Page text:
Kentucky Can Improve Lives: Bradley Wilson

Photo by Mark Cornelison/UK Marketing and Public Relations

Bradley Wilson, a 2019 chemical engineering graduate, has spoken to alumni, friends, parents and community members on behalf of Kentucky Can: The 21st Century Campaign multiple times. This spring and summer, he traveled to Louisville, Atlanta and Chicago and explained how scholarships enhanced his college career. Read his speech below to see how Kentucky Can: The 21st Century Campaign is changing lives through scholarship support.

My name is Bradley Wilson, and I graduated in May with a degree in chemical engineering. I have loved my time at the University of Kentucky, and thanks to your generosity, I was able to attend college debt-free. Now, I am headed to medical school to pursue my dream of becoming a pediatric oncologist.

I can never repay UK for all it has given me, but I have made it a point – through my extracurricular activities and chosen profession – to pay forward all of the blessings I have received.

Growing up in Louisville, I was lucky. I attended a good school, played sports and had a wonderful, supportive family. 

But when I was 13, I was diagnosed with acute lymphoblastic leukemia. Feeling terrible, I went to the hospital in the summer of 2009. As soon as I was placed on the gurney, I went into septic shock. My heart stopped for 22 minutes, I spent 10 days in a coma on a ventilator and stayed for three months in the hospital. 

Though I endured many years of chemotherapy and treatment, I was so sick that the doctors could not give me full doses of treatment. The medicine they gave me weakened my body, requiring two wrist surgeries and a double hip replacement.

An experience like that forms you. It makes you who you are. When so much is out of your own control, the only thing you can control is your faith and your attitude. I chose to be positive, to be resilient, and having that outlook has served me well. 

In 2013, after nine months of remission, my cancer returned just as I was applying for college. I had been accepted to the University of Kentucky and awarded a Singletary Scholarship, one of the university’s most distinguished scholarships that covers room, board and tuition. 

It was my dream. I wanted to study engineering, and I knew UK had the best program in the state. Attending UK would also position me well for medical school and afford me opportunities I could not have anywhere else.

Despite spending months in the hospital, I was determined to attend UK in the fall of 2014. I did not want to reschedule my interview or receive any special treatment. I wanted to be treated just like any other applicant.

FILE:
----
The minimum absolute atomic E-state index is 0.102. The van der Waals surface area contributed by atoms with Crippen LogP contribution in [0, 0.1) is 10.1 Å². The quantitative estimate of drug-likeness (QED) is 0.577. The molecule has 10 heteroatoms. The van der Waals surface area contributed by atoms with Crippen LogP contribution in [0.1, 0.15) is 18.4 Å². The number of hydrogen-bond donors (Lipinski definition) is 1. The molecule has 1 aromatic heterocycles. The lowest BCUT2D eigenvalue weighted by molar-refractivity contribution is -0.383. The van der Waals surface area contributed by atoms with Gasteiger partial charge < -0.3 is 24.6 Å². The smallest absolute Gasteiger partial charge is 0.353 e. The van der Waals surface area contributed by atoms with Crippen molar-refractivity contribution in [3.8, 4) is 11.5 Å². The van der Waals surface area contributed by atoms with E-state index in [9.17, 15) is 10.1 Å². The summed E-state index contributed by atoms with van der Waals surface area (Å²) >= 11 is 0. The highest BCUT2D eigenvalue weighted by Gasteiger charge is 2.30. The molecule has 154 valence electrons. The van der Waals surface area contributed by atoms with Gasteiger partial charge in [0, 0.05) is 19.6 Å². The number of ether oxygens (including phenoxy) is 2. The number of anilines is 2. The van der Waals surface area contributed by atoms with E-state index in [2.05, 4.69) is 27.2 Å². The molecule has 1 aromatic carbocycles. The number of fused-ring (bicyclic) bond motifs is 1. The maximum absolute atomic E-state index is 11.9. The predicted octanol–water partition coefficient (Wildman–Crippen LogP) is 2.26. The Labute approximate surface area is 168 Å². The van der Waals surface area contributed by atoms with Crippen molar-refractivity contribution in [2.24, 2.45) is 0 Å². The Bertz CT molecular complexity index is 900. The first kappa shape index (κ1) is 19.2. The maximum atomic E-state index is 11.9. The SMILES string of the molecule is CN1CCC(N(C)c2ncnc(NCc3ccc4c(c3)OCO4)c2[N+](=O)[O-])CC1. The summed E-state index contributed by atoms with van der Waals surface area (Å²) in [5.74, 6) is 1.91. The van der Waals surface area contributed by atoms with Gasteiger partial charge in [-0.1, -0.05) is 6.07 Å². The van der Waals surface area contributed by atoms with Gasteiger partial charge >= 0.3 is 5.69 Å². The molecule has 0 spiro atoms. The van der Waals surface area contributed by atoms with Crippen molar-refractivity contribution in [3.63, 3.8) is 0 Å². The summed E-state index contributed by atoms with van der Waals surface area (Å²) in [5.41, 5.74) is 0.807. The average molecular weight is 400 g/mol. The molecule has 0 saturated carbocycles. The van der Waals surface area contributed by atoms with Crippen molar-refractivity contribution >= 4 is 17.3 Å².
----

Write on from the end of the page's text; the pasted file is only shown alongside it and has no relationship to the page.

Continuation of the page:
Perhaps I was overly ambitious. I forgot how rigorous and all-consuming cancer treatment could be. As my doctors told me, there was no way I could start school in the fall of 2014.

UK graciously offered to hold my scholarship and admitted me the next year. And though it has been difficult at times, attending UK has been the best experience of my life. I felt supported by all areas of campus. 

Housing placed me in a residence hall closest to the hospital. Disability services made sure all of my needs were addressed and I had special accommodations while I was in treatment. And the College of Engineering prepared me for the next phase of my life.

But my scholarship is really what made the difference. It took away all of my worries. I did not have to think about housing, food, how to pay for classes or trying to secure a job. Support like yours helped me focus on what truly mattered – my academics and getting better.

Now, I hope to become a pediatric oncologist. I want to pay forward what was given to me. I want to show other families that they can get through this, too. And I feel pediatric oncology is an area I am both passionate about and uniquely gifted to serve.

My story came full circle. Formerly a patient at Kentucky Children’s Hospital, this year I served as the family relations chair and coordinator of DanceBlue, a 24-hour dance marathon to support the children treated in the DanceBlue Kentucky Children’s Hospital Hematology/Oncology Clinic. I spent time with children and families during the dance marathon and coordinated shifts of people to visit the children and families in the hospital.

Instead of receiving treatment, I helped Dr. Jessica Blackburn research zebra fish and cell-free DNA, which could help us understand cancer relapse and create better treatments for leukemia.  
Today, I am cancer free and pursuing my dreams, and none of this would have been possible without donors like you. You lifted a huge weight off my shoulders and allowed me to focus on learning. You equipped me with the care I needed to heal and provided me opportunities to inspire and to comfort others. 

Thank you for all you have done for students like me. 

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